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Laura Battiferri, Psalms

Victoria Kirkham on Laura Battiferri:


The title page of Laura Battiferri’s Seven Penitential Psalms emphasizes in the printer’s hierarchy of type fonts the word “penitential,” isolated on a single line and in larger letters than any other information to greet the reader. Tradition, which the translator follows, attributed these poetic prayers to King David, remorseful for his adultery with Bathsheba. As understood by the community of faithful, David’s voice becomes that of the Christian soul who cries out in sorrow over sin. The book itself is open to the central, fourth Penitential Psalm (Psalm 50), the great “Miserere”: “Have mercy on me, o Lord.”


Significantly, Battiferri first published her Salmi penitentiali in 1564, just a few months after the final session of the Council of Trent, which had been meeting intermittently for nearly twenty years to bring major reforms to the Church. Its decrees define the Catholic Reformation and inaugurate a new climate of religious austerity. Announced as a translation “into the Tuscan language," Battiferri's Psalms immediately place her in the family of the classic Tuscan writers--Dante, Boccaccio, and above all, Petrarch.    


In her translation of the Psalms, Battiferri preserves the original Latin in the margins, and she uses a vocabulary that calls to mind Petrarch’s sonnets. Countless sixteenth-century imitators, including many women, adopted this mode of writing, called Petrarchismo. While the Council of Trent took a position against vernacular translations of the Bible, which flourished in Protestant circles, Battiferri could escape suspicion of heresy by choosing the widely accepted literary vechicle of Petrarchismo.


Finally, a sequence of “spiritual sonnets” rounds out Battiferri’s volume. These poems were circulating in manuscript by 1561, as we can deduce from a letter written that year by her husband, the sculptor and architect Bartolomeo Ammannati. First to receive them, tucked into the back of a copy of her Petrarchan lyric anthology, was Ammannati’s mentor and a family friend, Michelangelo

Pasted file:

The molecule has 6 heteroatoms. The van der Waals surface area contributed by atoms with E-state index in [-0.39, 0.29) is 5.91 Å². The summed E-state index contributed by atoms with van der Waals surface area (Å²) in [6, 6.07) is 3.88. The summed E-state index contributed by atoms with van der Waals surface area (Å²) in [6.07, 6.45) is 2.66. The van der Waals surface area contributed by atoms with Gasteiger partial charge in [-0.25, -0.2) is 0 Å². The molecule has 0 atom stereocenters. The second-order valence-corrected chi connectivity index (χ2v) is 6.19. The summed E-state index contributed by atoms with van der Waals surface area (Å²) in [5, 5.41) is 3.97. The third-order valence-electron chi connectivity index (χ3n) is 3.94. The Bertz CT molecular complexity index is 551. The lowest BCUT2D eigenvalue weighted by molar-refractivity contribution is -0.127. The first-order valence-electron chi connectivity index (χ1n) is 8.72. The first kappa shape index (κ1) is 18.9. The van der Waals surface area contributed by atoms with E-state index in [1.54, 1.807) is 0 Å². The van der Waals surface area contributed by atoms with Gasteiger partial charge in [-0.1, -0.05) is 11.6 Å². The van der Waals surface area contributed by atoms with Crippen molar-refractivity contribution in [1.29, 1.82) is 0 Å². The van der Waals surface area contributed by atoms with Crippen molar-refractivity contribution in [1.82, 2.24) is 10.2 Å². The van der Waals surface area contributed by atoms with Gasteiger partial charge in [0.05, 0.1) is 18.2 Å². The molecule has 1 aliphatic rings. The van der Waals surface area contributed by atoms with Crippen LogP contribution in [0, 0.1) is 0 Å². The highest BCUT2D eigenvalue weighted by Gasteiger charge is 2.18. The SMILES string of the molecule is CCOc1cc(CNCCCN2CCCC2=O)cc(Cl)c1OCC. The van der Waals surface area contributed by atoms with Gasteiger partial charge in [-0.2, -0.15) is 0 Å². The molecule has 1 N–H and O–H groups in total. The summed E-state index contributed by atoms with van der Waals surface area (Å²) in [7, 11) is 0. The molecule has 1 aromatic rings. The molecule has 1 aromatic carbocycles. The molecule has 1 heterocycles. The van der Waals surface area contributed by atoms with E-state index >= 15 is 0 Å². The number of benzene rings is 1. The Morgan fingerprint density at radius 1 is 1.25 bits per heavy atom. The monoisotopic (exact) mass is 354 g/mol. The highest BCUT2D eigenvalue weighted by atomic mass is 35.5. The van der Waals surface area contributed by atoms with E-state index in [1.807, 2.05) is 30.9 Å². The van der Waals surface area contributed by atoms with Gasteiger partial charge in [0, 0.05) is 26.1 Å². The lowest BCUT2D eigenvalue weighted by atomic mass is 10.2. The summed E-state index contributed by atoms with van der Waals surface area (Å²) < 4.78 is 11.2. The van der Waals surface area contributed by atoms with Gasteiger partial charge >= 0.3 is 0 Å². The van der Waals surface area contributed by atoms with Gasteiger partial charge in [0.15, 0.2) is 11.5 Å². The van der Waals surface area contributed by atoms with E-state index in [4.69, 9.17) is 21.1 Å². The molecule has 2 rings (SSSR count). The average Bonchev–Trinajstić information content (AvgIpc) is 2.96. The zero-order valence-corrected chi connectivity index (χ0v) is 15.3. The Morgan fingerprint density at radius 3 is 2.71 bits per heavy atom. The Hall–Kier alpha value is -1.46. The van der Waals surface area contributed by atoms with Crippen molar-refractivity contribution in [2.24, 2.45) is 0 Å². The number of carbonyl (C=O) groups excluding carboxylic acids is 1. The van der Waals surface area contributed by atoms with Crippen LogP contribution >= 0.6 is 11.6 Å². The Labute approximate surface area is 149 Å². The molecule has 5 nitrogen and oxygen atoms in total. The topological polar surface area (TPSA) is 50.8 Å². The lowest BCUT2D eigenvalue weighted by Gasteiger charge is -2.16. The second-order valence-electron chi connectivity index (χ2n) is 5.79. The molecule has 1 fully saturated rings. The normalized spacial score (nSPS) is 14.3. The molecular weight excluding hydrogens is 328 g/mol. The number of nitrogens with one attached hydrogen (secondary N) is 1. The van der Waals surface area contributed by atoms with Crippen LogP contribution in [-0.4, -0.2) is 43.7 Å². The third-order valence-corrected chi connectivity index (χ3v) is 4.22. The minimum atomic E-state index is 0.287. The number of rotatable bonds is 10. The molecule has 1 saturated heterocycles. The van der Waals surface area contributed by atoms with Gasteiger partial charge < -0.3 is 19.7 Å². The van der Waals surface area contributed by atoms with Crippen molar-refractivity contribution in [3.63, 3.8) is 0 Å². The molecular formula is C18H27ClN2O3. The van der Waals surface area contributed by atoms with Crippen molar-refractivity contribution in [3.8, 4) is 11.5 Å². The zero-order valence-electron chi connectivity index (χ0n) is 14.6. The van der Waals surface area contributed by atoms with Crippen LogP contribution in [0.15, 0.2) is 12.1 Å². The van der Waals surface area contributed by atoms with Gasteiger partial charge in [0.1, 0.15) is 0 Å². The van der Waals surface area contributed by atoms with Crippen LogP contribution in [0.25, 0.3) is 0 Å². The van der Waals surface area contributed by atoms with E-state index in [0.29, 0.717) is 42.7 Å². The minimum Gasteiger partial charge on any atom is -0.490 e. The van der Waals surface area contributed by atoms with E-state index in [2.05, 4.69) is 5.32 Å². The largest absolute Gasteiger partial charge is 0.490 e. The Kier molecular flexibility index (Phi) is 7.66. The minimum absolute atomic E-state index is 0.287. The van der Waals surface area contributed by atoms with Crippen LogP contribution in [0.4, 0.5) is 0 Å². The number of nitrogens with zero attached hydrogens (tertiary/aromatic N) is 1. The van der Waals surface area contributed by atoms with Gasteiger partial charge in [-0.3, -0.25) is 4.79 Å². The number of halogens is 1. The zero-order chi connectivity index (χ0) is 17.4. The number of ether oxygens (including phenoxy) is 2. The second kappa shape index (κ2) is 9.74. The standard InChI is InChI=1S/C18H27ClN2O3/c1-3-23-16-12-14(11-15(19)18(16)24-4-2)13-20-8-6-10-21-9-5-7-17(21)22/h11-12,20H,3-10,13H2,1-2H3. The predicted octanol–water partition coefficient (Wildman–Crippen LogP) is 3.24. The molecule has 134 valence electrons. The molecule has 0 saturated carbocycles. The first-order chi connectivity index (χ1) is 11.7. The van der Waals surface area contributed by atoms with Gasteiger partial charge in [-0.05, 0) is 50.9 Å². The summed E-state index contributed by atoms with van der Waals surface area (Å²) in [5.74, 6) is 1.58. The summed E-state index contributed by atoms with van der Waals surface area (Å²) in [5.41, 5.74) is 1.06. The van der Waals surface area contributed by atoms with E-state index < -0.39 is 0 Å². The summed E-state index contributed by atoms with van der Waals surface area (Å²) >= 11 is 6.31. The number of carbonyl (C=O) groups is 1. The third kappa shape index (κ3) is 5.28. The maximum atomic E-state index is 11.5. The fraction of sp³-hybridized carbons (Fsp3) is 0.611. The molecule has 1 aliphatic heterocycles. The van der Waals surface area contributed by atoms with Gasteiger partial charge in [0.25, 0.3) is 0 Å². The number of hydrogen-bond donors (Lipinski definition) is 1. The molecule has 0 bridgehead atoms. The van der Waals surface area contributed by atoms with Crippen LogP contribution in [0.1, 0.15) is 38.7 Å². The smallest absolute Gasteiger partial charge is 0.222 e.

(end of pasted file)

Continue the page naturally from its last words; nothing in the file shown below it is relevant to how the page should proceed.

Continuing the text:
A native of Urbino, Laura Battiferri was born illegitimately to a pre-Reformation churchman and his concubine. Her wealthy father, a Vatican cleric, provided her with a humanist education. In correspondence with the most celebrated poets and artists of her day, she lived all her life in court circles. This realm of privilege, both intellectual and social, explains the high station of the nuns she choses as recipients of her Psalms.




Victoria Kirkham, Professor Emerita of Romance Languages at the University of Pennsylvania, studied at Wellesley College, the University of Illinois, and Johns Hopkins. Among her honors are fellowships from the Fulbright Program, the Harvard Center for Renaissance Studies in Florence, the National Endowment for the Humanities, and the Guggenheim Foundation.  Her publications include books and articles on Dante, Petrarch, and Boccaccio, and Italian cinema, as well as the edition with commentary Laura Battiferra and Her Literary Circle: An Anthology (University of Chicago, 2006).



Case 4 -- Marguerite de Navarre >>>

Bible. O.T. Psalms. Italian. Selections. 1566. Florence, 1566

Bible. O.T. Psalms. Italian. Selections. 1566. Florence, 1566


Audio Stop: Victoria Kirkham on Laura Battiferri

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